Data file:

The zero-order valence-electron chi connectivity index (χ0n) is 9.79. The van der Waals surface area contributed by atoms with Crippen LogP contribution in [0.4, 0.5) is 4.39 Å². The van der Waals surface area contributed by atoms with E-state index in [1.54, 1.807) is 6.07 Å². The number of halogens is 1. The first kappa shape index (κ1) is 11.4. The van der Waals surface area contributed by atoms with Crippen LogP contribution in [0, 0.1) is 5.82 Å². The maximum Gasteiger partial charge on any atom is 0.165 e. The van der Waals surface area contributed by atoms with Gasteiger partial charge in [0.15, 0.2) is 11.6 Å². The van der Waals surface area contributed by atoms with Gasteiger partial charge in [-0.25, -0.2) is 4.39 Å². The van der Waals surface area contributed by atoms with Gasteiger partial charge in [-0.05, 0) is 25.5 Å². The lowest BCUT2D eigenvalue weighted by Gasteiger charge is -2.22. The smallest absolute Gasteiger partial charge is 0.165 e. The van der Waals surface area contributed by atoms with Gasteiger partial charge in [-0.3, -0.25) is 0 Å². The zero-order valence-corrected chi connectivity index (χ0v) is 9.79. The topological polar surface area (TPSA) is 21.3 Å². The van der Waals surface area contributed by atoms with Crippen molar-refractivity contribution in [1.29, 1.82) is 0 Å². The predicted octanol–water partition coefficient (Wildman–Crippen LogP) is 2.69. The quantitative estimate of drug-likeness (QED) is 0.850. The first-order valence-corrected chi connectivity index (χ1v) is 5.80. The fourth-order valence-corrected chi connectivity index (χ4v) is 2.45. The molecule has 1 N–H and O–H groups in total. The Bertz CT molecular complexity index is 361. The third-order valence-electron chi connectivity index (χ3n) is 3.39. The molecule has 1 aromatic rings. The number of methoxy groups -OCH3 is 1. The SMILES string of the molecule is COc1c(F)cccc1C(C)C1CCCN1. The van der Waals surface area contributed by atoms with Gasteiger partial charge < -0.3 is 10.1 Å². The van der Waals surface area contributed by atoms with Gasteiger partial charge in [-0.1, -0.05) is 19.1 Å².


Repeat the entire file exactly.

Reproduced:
The zero-order valence-electron chi connectivity index (χ0n) is 9.79. The van der Waals surface area contributed by atoms with Crippen LogP contribution in [0.4, 0.5) is 4.39 Å². The van der Waals surface area contributed by atoms with E-state index in [1.54, 1.807) is 6.07 Å². The number of halogens is 1. The first kappa shape index (κ1) is 11.4. The van der Waals surface area contributed by atoms with Crippen LogP contribution in [0, 0.1) is 5.82 Å². The maximum Gasteiger partial charge on any atom is 0.165 e. The van der Waals surface area contributed by atoms with Gasteiger partial charge in [0.15, 0.2) is 11.6 Å². The van der Waals surface area contributed by atoms with Gasteiger partial charge in [-0.25, -0.2) is 4.39 Å². The van der Waals surface area contributed by atoms with Gasteiger partial charge in [-0.05, 0) is 25.5 Å². The lowest BCUT2D eigenvalue weighted by Gasteiger charge is -2.22. The smallest absolute Gasteiger partial charge is 0.165 e. The van der Waals surface area contributed by atoms with Gasteiger partial charge in [-0.3, -0.25) is 0 Å². The zero-order valence-corrected chi connectivity index (χ0v) is 9.79. The topological polar surface area (TPSA) is 21.3 Å². The van der Waals surface area contributed by atoms with Crippen molar-refractivity contribution in [1.29, 1.82) is 0 Å². The predicted octanol–water partition coefficient (Wildman–Crippen LogP) is 2.69. The quantitative estimate of drug-likeness (QED) is 0.850. The first-order valence-corrected chi connectivity index (χ1v) is 5.80. The fourth-order valence-corrected chi connectivity index (χ4v) is 2.45. The molecule has 1 N–H and O–H groups in total. The Bertz CT molecular complexity index is 361. The third-order valence-electron chi connectivity index (χ3n) is 3.39. The molecule has 1 aromatic rings. The number of methoxy groups -OCH3 is 1. The SMILES string of the molecule is COc1c(F)cccc1C(C)C1CCCN1. The van der Waals surface area contributed by atoms with Gasteiger partial charge < -0.3 is 10.1 Å². The van der Waals surface area contributed by atoms with Gasteiger partial charge in [-0.1, -0.05) is 19.1 Å².